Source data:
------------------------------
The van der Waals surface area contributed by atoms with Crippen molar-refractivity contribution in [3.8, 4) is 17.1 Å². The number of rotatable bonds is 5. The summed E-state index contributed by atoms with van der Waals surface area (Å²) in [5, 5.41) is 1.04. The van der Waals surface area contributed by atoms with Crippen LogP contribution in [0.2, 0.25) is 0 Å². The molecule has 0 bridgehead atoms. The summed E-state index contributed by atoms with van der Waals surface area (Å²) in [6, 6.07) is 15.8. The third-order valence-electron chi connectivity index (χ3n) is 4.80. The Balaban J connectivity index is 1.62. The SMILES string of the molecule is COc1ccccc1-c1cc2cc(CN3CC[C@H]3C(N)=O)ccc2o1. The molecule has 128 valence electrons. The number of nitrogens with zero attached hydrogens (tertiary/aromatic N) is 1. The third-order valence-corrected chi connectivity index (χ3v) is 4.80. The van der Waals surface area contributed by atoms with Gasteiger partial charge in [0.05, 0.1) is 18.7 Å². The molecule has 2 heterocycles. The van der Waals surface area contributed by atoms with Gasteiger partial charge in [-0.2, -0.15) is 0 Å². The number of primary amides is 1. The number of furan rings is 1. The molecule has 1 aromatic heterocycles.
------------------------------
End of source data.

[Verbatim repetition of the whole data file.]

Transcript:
The van der Waals surface area contributed by atoms with Crippen molar-refractivity contribution in [3.8, 4) is 17.1 Å². The number of rotatable bonds is 5. The summed E-state index contributed by atoms with van der Waals surface area (Å²) in [5, 5.41) is 1.04. The van der Waals surface area contributed by atoms with Crippen LogP contribution in [0.2, 0.25) is 0 Å². The molecule has 0 bridgehead atoms. The summed E-state index contributed by atoms with van der Waals surface area (Å²) in [6, 6.07) is 15.8. The third-order valence-electron chi connectivity index (χ3n) is 4.80. The Balaban J connectivity index is 1.62. The SMILES string of the molecule is COc1ccccc1-c1cc2cc(CN3CC[C@H]3C(N)=O)ccc2o1. The molecule has 128 valence electrons. The number of nitrogens with zero attached hydrogens (tertiary/aromatic N) is 1. The third-order valence-corrected chi connectivity index (χ3v) is 4.80. The van der Waals surface area contributed by atoms with Gasteiger partial charge in [0.05, 0.1) is 18.7 Å². The molecule has 2 heterocycles. The van der Waals surface area contributed by atoms with Gasteiger partial charge in [-0.2, -0.15) is 0 Å². The number of primary amides is 1. The number of furan rings is 1. The molecule has 1 aromatic heterocycles.